"On the one hand they are masters of their destiny," says Klein. "They buy into their own mythology. Their bodies and their power and their being in control. It's false. They can't accept rejection. Their response often is rage. Women are particularly vulnerable to that rage. Bodybuilders buy into this hypermasculine lifestyle, and here they are with 23-inch biceps and they can't control a little woman? Deep inside they know they don't have the power. That's what makes it so devastating. Factor in the steroids and other drugs and the dieting and the competition, and you've got a tinderbox."
So Kimbrough, thrown over for another man, stabbed Ramsey. Riccardi shot Navarro after she rejected him. Killer Sally, as much the breadwinner in her household as her husband, killed him after his ill-timed return home on Valentine's Day. Then came Fox, who fit the bodybuilding profile perfectly. Born in St. Kitts, Fox moved to England with his family when he was five, and there he suffered what an old friend, Rick Wayne, calls "the belittling taunts of schoolmates who enjoyed nothing more than making his life miserable, who had targeted him for their worst practical jokes and bullied him mercilessly." Fox, who would grow no taller than 5'7", found his refuge in the gym. There, says Wayne, "bodybuilding had turned Bertil into a man's man even before he'd turned 17."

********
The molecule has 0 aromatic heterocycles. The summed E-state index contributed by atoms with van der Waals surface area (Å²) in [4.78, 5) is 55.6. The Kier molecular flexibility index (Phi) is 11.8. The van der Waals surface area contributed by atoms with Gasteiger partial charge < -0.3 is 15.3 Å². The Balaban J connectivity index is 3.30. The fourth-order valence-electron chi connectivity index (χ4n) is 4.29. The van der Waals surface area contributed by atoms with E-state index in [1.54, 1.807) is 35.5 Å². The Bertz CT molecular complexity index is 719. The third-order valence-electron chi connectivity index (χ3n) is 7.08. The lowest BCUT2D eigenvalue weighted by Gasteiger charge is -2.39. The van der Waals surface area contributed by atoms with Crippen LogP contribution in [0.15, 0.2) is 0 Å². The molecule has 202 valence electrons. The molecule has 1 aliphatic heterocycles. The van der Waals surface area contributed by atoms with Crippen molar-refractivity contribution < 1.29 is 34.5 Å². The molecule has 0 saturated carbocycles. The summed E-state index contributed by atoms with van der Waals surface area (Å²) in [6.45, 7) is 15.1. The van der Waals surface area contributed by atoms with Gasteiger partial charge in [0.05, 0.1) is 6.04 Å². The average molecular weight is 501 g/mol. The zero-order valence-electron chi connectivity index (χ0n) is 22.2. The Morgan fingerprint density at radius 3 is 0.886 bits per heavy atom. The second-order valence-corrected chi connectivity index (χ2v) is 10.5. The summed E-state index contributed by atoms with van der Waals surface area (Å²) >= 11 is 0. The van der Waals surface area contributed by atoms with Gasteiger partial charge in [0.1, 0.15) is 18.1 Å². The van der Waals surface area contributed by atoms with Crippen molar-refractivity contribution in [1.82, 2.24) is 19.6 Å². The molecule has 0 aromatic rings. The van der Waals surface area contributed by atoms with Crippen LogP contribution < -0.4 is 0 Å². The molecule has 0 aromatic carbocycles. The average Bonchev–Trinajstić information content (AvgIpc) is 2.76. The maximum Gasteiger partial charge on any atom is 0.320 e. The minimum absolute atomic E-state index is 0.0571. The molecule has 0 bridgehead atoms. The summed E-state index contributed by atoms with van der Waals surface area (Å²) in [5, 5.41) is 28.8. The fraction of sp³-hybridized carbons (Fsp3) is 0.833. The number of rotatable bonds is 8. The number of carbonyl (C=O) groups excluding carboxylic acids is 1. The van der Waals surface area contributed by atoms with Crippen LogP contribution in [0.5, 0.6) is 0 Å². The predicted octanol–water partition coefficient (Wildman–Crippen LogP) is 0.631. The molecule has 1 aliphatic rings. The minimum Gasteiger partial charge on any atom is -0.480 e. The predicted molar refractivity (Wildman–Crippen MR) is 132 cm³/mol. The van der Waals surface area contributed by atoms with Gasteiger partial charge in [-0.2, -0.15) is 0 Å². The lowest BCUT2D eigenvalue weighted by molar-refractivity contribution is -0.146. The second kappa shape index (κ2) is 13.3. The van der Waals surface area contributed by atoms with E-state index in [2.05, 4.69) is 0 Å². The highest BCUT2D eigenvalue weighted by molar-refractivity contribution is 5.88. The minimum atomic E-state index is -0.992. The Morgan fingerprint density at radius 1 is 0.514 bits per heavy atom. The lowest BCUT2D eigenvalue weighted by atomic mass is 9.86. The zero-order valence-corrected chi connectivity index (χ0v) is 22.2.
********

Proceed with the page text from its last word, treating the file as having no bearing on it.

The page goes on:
Fox competed all over the world. In 1980 he won the Mr. Universe title, one of bodybuilding's highest honors, and during the next few years he was at the apex of his sport. "Bertil was probably the best bodybuilder on the planet," says Peter McGough, the editor-in-chief of Flex, "but he couldn't, or didn't care to, get his act together on contest day. He would sometimes self-destruct as the contest drew near." In '88 Fox flew from London to Chicago to compete in a pro invitational. Upon arriving at his hotel, he was informed that his room wasn't ready. "He turned on his heels, went back to the airport and caught the next flight back to London," says McGough. "No other champion bodybuilder has ever done such a thing. When he self-destructed it was always somebody else's fault; he was the victim."
He kept to himself. "Fox was a loner even among loners," McGough says. Tross, his best friend since 1991, describes him as having "an adult body but...the mind of a 13-year-old. A very simple mind. He has very low self-esteem." He also had a history of violent behavior toward women. Several friends of Fox's and relatives of Leyoca's told SI that Fox had abused his late lover.
Bertil and Leyoca had been going together for two years when she broke off the relationship last summer. In late August, The Observer of St. Kitts-Nevis reported, Bertil had finished doing a cycle of injectable steroids when he took off for England, leaving Leyoca with the keys to his house. He reportedly called her twice from London, trying to win her back, but by the time he returned to St. Kitts, on Friday, Sept. 26, she had taken up with another man. Fox testified at his trial that he had discovered upon his return that his gun and bullets and the pouch in which he carried them were missing from his house. He said that on Monday, Sept. 29, he went to the dress shop to retrieve the items. (Contradicting that testimony, Tross later told SI that he saw Fox wearing the gun pouch on his waist on Saturday, Sunday and Monday.)